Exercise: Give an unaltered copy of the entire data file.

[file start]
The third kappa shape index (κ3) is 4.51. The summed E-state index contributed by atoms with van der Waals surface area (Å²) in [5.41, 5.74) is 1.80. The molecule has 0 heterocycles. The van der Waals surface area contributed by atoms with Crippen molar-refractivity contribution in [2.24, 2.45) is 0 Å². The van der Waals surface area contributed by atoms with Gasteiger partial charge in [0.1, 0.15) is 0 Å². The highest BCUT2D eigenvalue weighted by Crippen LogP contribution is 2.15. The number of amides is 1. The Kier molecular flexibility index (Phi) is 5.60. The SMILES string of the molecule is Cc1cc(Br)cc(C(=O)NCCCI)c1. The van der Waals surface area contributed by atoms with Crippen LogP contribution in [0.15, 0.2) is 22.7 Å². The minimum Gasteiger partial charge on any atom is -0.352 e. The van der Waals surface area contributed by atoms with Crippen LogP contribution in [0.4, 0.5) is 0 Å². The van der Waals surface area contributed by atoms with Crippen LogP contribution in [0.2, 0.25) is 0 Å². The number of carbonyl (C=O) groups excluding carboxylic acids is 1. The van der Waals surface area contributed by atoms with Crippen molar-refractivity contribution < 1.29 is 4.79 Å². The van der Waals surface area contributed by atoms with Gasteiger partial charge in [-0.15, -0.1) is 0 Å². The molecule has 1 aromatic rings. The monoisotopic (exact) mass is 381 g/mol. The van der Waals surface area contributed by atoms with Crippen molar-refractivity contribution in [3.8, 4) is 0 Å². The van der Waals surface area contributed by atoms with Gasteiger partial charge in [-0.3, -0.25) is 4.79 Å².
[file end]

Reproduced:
The third kappa shape index (κ3) is 4.51. The summed E-state index contributed by atoms with van der Waals surface area (Å²) in [5.41, 5.74) is 1.80. The molecule has 0 heterocycles. The van der Waals surface area contributed by atoms with Crippen molar-refractivity contribution in [2.24, 2.45) is 0 Å². The van der Waals surface area contributed by atoms with Gasteiger partial charge in [0.1, 0.15) is 0 Å². The highest BCUT2D eigenvalue weighted by Crippen LogP contribution is 2.15. The number of amides is 1. The Kier molecular flexibility index (Phi) is 5.60. The SMILES string of the molecule is Cc1cc(Br)cc(C(=O)NCCCI)c1. The van der Waals surface area contributed by atoms with Crippen LogP contribution in [0.15, 0.2) is 22.7 Å². The minimum Gasteiger partial charge on any atom is -0.352 e. The van der Waals surface area contributed by atoms with Crippen LogP contribution in [0.4, 0.5) is 0 Å². The van der Waals surface area contributed by atoms with Crippen LogP contribution in [0.2, 0.25) is 0 Å². The number of carbonyl (C=O) groups excluding carboxylic acids is 1. The van der Waals surface area contributed by atoms with Crippen molar-refractivity contribution < 1.29 is 4.79 Å². The van der Waals surface area contributed by atoms with Gasteiger partial charge in [-0.15, -0.1) is 0 Å². The molecule has 1 aromatic rings. The monoisotopic (exact) mass is 381 g/mol. The van der Waals surface area contributed by atoms with Crippen molar-refractivity contribution in [3.8, 4) is 0 Å². The van der Waals surface area contributed by atoms with Gasteiger partial charge in [-0.3, -0.25) is 4.79 Å².